• Goalkeeper communication – Getting the goalkeeper to be more compact.
Outfield Players – Technical Development at Bristol City Academy
  • Protecting the Ball – Creating a safe environment for receiving – Success Criteria
  • Passing – in small numbers, brief, rapid, and high-tempo passing
  • Receiving the Ball- Using link play to build the set and pass the ball ahead.
  • Turning – Creating disguised turns under passive load.
  • Shooting – Extremely long-distance shooting appropriate for the group’s ability.
  • Ball Running / Dribbling — Long and thin drills to improve breaking into space with a dribble or getting the ball.
  • Shooting — One-touch finishes on corners with force nearing the goal.
  • Passing – Passing in bigger regions with a focus on strategies for a longer pass (on the ground or in the air).
  • Managing the Ball – Using quick foot motions to control a small skills ball
Tactical Outfield Players
  • Personal Control – Improving players’ ability to collect the ball and keep it in their safe place.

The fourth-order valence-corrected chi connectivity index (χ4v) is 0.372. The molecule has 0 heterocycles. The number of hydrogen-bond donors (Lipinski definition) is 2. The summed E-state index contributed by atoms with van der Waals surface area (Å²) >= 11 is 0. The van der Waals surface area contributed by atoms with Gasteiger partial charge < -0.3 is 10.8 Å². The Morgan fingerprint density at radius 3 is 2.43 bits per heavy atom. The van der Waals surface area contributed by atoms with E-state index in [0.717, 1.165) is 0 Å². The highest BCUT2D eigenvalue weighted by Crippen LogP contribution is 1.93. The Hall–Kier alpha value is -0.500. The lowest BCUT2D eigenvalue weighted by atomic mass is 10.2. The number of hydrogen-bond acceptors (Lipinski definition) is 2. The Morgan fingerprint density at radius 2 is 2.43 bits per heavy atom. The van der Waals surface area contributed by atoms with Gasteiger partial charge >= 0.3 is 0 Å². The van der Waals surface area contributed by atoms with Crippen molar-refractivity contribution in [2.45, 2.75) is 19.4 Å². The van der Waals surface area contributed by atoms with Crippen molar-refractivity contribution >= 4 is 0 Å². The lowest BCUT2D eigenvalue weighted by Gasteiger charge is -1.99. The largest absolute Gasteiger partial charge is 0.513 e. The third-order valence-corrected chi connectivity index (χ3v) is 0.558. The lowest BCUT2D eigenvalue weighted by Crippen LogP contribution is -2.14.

• Possession (Group Play) – Train players to receive and play in small numbers under pressure.
  • Possession (Directional) – Possession/wave drills focus on keeping the ball moving from start to end.
  • Personal Striking – Changing direction and pace to defeat opponents
  • Group Assault – Small group attacking techniques (4v4, 5v5).
To generate and utilize space, use movement/combinations.
  • Attacking (with/against overloads) — Small-sided games focusing on transition space creation and utilization.
  • Guarding (Pressure the Ball) – The fundamentals of advancing a player who is in control of the ball.
  • Protecting (Small Groups) — possession-based tactics that emphasize role adjustments depending on ball handling.
  • Defending (Regaining Play) – Regaining possession of the ball and responding to a score.
Goalkeepers
  • Assistance for the goalkeeper – Passes and throws to get the game started
  • Goalkeeper assistance – determining the optimal distribution method
  • Assisting the goalkeeper – Handling the ball immediately after a save
  • Defensive play by the goalkeeper – throw-ins and close-range shots
  • Defensive goalkeeper – Pursuing the ball and parrying it away to safe places
  • Goalkeeper defence — recovering saves during the match
  • Goalkeeper communications – Single and group defenders
  • The goalkeeper communications – Simple and clear communication